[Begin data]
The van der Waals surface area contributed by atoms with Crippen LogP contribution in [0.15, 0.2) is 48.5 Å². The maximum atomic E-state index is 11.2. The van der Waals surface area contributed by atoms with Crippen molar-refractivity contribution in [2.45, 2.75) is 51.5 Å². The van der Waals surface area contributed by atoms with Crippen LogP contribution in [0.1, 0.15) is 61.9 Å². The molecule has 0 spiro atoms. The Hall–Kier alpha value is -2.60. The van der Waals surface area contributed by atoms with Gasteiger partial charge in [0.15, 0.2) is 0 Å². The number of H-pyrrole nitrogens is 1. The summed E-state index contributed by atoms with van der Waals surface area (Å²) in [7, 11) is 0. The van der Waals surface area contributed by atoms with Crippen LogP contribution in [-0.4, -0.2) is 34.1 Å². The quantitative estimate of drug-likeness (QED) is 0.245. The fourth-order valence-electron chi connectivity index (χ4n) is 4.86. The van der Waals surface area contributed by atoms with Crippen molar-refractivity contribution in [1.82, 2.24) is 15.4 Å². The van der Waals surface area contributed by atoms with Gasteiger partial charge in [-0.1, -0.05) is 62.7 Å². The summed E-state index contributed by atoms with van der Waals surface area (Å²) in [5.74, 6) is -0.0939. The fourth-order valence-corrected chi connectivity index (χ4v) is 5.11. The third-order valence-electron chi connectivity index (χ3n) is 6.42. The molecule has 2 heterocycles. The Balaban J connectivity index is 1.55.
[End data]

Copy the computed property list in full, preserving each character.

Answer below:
The van der Waals surface area contributed by atoms with Crippen LogP contribution in [0.15, 0.2) is 48.5 Å². The maximum atomic E-state index is 11.2. The van der Waals surface area contributed by atoms with Crippen molar-refractivity contribution in [2.45, 2.75) is 51.5 Å². The van der Waals surface area contributed by atoms with Crippen LogP contribution in [0.1, 0.15) is 61.9 Å². The molecule has 0 spiro atoms. The Hall–Kier alpha value is -2.60. The van der Waals surface area contributed by atoms with Gasteiger partial charge in [0.15, 0.2) is 0 Å². The number of H-pyrrole nitrogens is 1. The summed E-state index contributed by atoms with van der Waals surface area (Å²) in [7, 11) is 0. The van der Waals surface area contributed by atoms with Crippen LogP contribution in [-0.4, -0.2) is 34.1 Å². The quantitative estimate of drug-likeness (QED) is 0.245. The fourth-order valence-electron chi connectivity index (χ4n) is 4.86. The van der Waals surface area contributed by atoms with Crippen molar-refractivity contribution in [1.82, 2.24) is 15.4 Å². The van der Waals surface area contributed by atoms with Gasteiger partial charge in [-0.1, -0.05) is 62.7 Å². The summed E-state index contributed by atoms with van der Waals surface area (Å²) in [5.74, 6) is -0.0939. The fourth-order valence-corrected chi connectivity index (χ4v) is 5.11. The third-order valence-electron chi connectivity index (χ3n) is 6.42. The molecule has 2 heterocycles. The Balaban J connectivity index is 1.55.